David Armstrong’s law-maker, nomological necessity (N), is a second order relational universal that holds between state of affairs types, e.g., N(F, G). With only a small proviso, nomological necessity is supposed to instantiate as the causation of its second relatum, G, whenever its first relatum, F, instantiates.
In this paper, I will show that there is some friction within this theory when we consider that causal processes can be prevented and interfered with. The above mentioned proviso is supposed to handle these case but, so I argue, it fails to do so. — The critique here presented generalises to any theory of lawhood that utilises a kind of necessitation as lawmaker. Thus, Armstrong’s case can serve as a sample for all such theories.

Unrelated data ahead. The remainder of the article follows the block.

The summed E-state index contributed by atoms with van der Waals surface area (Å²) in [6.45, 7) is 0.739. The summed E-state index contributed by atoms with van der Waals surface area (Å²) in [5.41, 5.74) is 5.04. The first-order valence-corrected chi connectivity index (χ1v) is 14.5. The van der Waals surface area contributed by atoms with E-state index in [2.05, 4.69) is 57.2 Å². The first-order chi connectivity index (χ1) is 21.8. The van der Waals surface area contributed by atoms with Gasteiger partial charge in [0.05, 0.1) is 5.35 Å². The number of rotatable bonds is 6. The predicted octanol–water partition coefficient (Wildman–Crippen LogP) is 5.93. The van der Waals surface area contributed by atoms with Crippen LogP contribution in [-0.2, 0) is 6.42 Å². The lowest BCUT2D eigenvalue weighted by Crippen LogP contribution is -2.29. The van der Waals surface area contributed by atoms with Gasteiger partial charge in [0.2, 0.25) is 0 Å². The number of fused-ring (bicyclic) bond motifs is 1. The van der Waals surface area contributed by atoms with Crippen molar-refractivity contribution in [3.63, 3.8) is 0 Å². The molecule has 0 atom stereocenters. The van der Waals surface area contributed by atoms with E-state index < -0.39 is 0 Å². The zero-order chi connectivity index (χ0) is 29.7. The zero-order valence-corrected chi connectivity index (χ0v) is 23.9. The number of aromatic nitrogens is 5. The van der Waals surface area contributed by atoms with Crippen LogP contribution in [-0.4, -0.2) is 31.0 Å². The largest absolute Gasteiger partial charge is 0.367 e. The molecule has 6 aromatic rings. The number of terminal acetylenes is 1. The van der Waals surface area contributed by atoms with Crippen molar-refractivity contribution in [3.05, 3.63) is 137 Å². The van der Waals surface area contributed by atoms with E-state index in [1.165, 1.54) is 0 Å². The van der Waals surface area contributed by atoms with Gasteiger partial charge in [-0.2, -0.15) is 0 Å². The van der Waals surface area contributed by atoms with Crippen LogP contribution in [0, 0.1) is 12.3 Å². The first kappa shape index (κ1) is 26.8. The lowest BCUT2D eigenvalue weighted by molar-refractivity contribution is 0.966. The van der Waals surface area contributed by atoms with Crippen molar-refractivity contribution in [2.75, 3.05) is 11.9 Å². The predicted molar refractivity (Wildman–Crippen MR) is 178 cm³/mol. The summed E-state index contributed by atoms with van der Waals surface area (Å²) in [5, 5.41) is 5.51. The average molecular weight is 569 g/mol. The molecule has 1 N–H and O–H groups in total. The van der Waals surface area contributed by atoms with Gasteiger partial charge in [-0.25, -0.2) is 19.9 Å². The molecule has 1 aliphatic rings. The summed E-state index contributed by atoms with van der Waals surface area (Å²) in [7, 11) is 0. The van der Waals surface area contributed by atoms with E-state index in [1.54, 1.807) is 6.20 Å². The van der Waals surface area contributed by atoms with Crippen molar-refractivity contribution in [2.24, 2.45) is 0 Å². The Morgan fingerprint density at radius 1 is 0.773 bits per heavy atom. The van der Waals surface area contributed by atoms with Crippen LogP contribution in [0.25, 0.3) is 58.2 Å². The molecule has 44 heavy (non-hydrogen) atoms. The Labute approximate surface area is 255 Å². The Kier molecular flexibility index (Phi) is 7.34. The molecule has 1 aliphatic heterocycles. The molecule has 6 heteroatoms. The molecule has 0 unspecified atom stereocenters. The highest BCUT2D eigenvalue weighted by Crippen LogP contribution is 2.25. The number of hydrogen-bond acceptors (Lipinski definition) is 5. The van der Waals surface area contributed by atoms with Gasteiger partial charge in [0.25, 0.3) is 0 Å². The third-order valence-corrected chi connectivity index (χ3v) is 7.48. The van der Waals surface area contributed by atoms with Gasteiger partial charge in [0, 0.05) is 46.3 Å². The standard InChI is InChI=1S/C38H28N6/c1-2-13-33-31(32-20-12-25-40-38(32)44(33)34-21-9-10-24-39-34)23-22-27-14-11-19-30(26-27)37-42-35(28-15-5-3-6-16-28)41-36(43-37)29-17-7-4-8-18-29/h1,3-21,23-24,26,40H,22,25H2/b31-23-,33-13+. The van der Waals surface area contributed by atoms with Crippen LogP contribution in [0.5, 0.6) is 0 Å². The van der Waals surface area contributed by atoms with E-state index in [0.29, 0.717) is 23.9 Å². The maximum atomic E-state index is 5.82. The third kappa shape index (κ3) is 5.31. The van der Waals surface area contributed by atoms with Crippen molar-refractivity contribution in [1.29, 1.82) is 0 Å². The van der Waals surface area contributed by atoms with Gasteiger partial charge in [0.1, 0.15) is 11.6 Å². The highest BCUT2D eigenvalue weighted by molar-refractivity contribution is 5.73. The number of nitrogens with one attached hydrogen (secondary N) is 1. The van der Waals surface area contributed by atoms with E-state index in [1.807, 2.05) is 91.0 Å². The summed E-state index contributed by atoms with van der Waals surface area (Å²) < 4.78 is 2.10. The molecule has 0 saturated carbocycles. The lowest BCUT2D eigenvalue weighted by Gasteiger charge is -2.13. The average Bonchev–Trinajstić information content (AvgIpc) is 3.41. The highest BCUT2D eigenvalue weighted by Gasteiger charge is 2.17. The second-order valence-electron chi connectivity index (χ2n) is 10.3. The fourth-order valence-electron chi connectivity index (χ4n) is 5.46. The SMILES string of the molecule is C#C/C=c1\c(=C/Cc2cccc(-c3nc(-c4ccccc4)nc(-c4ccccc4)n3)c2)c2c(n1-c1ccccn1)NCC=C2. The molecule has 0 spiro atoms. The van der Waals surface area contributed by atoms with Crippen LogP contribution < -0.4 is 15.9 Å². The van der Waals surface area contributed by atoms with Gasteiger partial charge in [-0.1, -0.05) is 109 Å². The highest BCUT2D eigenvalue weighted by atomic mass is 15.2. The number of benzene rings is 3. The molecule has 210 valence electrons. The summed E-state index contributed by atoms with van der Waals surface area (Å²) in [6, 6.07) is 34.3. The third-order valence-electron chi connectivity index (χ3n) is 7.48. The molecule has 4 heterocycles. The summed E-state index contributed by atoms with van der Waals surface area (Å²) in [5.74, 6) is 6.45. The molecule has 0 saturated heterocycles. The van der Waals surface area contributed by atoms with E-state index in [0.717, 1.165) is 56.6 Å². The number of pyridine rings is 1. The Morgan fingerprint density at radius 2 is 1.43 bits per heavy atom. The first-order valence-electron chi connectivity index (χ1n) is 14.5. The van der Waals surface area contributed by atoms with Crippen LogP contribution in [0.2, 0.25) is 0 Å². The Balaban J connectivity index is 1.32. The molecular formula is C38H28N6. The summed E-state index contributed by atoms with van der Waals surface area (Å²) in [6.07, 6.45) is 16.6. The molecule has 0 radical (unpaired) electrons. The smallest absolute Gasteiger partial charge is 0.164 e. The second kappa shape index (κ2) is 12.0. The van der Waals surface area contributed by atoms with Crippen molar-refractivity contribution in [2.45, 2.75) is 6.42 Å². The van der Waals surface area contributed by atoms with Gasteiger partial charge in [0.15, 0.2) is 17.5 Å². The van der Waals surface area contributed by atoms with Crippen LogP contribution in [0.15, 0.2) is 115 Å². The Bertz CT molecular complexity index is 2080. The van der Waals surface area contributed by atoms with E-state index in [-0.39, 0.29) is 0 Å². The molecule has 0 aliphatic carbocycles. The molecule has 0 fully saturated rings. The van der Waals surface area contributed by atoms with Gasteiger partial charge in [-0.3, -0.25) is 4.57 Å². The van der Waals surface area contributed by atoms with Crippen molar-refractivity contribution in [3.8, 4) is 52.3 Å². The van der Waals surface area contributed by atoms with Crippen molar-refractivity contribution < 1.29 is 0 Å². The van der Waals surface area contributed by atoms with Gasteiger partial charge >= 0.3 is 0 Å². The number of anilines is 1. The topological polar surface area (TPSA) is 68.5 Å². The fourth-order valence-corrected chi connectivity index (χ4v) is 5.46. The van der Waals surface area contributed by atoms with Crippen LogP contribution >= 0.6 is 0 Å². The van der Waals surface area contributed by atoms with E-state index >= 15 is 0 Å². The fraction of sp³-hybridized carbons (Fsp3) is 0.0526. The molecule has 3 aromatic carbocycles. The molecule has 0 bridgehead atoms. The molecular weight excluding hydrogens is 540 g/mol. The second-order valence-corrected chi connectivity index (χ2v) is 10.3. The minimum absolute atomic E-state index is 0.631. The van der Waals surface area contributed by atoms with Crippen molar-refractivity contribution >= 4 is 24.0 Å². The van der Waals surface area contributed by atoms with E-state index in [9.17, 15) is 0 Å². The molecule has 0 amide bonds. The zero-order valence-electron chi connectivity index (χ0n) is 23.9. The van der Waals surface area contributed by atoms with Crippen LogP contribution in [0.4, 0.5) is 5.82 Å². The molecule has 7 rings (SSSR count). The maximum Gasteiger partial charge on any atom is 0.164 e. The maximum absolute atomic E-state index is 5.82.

Plausible means of resolving the difficulties will be presented.